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Teeth Extractions

Teeth Extractions

Teeth extractions are done for a variety of reasons, the most common one being the removal of decayed teeth. The extraction can be a simple procedure if it involves visible teeth. However, the procedure can be more complicated if it involves the removal of impacted teeth or those that are under the gum line. 

A tooth extraction is necessary if the affected tooth has extensive damage and there are no other treatments to save it. Simple tooth extraction is typically done by a general dentist, while complex teeth extractions that involve surgical steps may be performed by oral surgeons or dentists.

Common Reasons for Teeth Extractions

  • Extensive tooth decay – a tooth that is severely decayed will need to be removed if there are all other treatments are not enough to save its healthy function and form. 
  • Trauma or tooth infection – tooth extraction may be needed if a tooth has been severely damaged due to trauma to the mouth or jaw. The damage may also be caused by severe infection. 
  • Teeth crowding – teeth crowding can negatively affect the appearance and function of the smile. In this case, tooth extraction can resolve the issue by making enough space for the teeth to look and perform better. 
  • Baby teeth not falling out – baby teeth that do not fall out when they are supposed to will need to be extracted. This allows the permanent teeth to naturally push through the gum line.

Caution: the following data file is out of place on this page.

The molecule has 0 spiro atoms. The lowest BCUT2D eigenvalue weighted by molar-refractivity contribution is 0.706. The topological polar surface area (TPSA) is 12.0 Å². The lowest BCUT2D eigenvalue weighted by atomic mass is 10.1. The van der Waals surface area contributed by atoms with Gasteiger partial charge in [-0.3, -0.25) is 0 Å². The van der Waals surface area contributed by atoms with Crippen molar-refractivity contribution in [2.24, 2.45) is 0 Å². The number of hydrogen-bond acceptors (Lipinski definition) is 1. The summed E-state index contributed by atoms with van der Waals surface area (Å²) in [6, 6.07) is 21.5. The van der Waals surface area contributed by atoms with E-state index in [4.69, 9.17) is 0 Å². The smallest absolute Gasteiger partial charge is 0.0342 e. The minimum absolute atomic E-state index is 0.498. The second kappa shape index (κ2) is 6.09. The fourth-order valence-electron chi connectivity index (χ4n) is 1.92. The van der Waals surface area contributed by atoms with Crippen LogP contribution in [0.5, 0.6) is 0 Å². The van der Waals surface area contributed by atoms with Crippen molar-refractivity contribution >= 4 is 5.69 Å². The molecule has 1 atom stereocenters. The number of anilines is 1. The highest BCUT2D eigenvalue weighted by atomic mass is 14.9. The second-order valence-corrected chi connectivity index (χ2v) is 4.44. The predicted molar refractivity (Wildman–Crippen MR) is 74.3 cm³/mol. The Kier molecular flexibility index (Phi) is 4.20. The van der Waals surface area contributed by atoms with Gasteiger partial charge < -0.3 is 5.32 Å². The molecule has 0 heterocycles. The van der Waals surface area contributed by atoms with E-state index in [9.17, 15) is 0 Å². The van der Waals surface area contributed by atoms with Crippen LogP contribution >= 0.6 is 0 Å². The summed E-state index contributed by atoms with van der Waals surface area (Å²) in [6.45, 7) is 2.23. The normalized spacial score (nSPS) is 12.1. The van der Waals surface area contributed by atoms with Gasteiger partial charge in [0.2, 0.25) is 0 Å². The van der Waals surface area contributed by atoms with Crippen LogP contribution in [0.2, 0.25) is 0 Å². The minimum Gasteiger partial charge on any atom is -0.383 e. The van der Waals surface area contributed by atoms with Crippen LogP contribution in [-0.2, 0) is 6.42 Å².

• Preparation for orthodontic treatment – prior to having dental braces, some teeth may need to be removed. This creates enough space for the teeth into a straighter position during the treatment.
  • Wisdom teeth removal – third molars often need to be removed, especially if they do not come out from under the gums. This is because they can be difficult to clean and may cause serious problems in the future if they are left in place.

Types of Teeth Extractions

  • Simple Extraction

A simple tooth extraction is used to remove a visible tooth (when it is not hidden under the gums). A local anaesthetic is used to keep the area numb while the tooth is being extracted. The dentist may use a special instrument called an elevator to loosen the affected tooth before proceeding to pull it out with the help of dental forceps.

  • Surgical Extraction

Surgical tooth extraction is reserved for removing a tooth that is not visible because it is positioned under the gum line. This can be done for impacted wisdom teeth as well as for damaged teeth that have broken off at the gum line. In this case, the gum tissue will be cut to make it easier to locate and remove the tooth underneath. If the tooth cannot be pulled out in one piece, it will need to be cut into smaller pieces for more efficient extraction.